Art Melody‘s husky, powerful voice has been catapulting the Burkinabé people’s daily concerns into the ears and minds of hip hop lovers worldwide. Just recently, Melo performed all across France with fellow rapper Joey le Soldat, as Waga 3000, and now he blesses us with the first single off of his upcoming album Wogdog Blues, due in March.

Yamb Sabaab is produced by French beatmaker extraordinaire Redrum, who has collaborated with Melo in the past. On this song, Art Melody gives love back to Ouaga and his people, as he talks about his routine growing up in Ouaga, discovering hip hop and freestyling from one end of town to the other.


Hmmmm thanks to you we are well, we are well

Hmmmm nobody can be well without the help of others. Thanks to you, thanks to you


Where do I live? I live in Ouaga

Let me tell you something about life in Ouaga

My neighborhood, Samandin, new paved road

Not far from Arzoum Missiran, the Friday Mosque

Often called Koukin Yaaré, the Caîlcédra market

Very early mornings, face barely washed

I used to take my two buckets to the fountain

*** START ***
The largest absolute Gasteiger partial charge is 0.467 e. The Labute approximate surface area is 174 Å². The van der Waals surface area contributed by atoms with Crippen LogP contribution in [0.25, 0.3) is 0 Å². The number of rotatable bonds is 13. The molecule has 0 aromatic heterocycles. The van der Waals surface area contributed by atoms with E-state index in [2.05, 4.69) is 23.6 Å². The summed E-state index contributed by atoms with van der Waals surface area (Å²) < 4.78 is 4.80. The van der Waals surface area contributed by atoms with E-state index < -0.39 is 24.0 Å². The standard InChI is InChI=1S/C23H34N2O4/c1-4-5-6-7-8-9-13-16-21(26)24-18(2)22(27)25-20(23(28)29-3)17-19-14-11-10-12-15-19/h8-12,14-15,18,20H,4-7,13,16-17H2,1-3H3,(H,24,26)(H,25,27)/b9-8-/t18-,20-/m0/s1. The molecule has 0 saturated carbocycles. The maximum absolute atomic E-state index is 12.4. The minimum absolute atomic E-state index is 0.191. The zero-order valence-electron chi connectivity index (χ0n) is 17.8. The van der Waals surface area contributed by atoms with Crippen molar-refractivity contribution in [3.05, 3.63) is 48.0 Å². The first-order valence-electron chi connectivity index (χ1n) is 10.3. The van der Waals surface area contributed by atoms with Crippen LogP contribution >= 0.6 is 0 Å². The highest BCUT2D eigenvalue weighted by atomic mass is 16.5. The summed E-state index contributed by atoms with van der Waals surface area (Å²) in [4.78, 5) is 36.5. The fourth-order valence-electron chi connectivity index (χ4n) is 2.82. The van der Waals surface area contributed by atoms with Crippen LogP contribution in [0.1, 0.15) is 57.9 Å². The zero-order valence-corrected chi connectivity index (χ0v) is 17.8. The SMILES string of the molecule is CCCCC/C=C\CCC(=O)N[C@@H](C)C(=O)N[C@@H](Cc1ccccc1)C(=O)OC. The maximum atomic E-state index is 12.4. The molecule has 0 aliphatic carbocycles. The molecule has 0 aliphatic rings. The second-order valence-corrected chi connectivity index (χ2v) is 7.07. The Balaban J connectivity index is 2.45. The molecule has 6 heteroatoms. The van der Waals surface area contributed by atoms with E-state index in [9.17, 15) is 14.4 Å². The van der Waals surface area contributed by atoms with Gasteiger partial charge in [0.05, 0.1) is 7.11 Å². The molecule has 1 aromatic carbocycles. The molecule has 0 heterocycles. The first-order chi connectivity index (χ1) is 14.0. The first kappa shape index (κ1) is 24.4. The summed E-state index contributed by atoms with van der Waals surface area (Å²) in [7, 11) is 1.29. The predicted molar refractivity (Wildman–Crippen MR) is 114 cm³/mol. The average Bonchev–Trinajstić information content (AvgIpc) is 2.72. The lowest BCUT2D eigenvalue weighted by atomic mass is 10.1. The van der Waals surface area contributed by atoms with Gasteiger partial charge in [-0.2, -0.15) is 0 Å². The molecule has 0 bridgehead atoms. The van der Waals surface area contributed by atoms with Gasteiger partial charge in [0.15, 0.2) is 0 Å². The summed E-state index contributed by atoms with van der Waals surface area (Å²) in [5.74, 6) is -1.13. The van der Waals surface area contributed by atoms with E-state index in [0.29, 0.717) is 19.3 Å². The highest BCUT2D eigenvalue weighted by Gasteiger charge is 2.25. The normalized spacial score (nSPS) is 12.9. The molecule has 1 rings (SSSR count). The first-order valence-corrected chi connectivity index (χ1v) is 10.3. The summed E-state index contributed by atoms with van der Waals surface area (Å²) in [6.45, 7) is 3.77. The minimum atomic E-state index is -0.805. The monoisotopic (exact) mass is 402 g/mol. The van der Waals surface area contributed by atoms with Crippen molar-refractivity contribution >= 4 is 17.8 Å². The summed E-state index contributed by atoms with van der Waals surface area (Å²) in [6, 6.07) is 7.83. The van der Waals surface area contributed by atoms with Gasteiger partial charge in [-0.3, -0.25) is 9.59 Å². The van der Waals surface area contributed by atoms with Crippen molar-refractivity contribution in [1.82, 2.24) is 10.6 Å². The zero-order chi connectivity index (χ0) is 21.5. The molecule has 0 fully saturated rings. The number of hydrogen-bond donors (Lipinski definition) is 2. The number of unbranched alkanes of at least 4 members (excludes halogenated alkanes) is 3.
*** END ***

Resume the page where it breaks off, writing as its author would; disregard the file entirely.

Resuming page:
Women, children also came to get water from this fountain

Ofe after the other people helped themselves

I would often wait for hours just to get a few liters of water.

After the shower, I did I go out? In HIP HOP mode!

How to reach the next street, cross the new paved road

And get rejected at the National School for Telecommunications, BandAvoir?

A few tokes of tobacco before I begin to sing

Bark like a dog in front of the neighborhood kids

Some would clap, others would laugh, saying I was wasting

My time, saying I was wasting my time, and I say hmmmmmm


Thanks to you we are well, we are well

Hmmmm nobody can be well without the help of others. Thanks to you, thanks to you


OK! After songs came time to go back out and take the new paved road

This time, heading to “Decodeur X One” who’d be called the Ballad.

If you don’t believe me ask Madam Salad

She’s tell you about our complain with Ballad.

When I used to get there, I could drink coffee and speak with everybody there

Take some time with Moufta, Jackim and Alain before heading back out

Once on the road, I would head over to my friend Coolio’s for a few more freestyles

From Coolio’s I’d take the street across the paved road again, walking down alleyways

The place where I’d spend all my time, was the central market, by the taxi rank to be precise


Big up to all taxi drivers in the city of Ouaga

Gounghin, Pissy, Tampouy, Larlé, Kilwin, Baskuy, Kolg, Ouidi, Bassinko, Cité An3, Diisa Yaaré (Sector 10 market)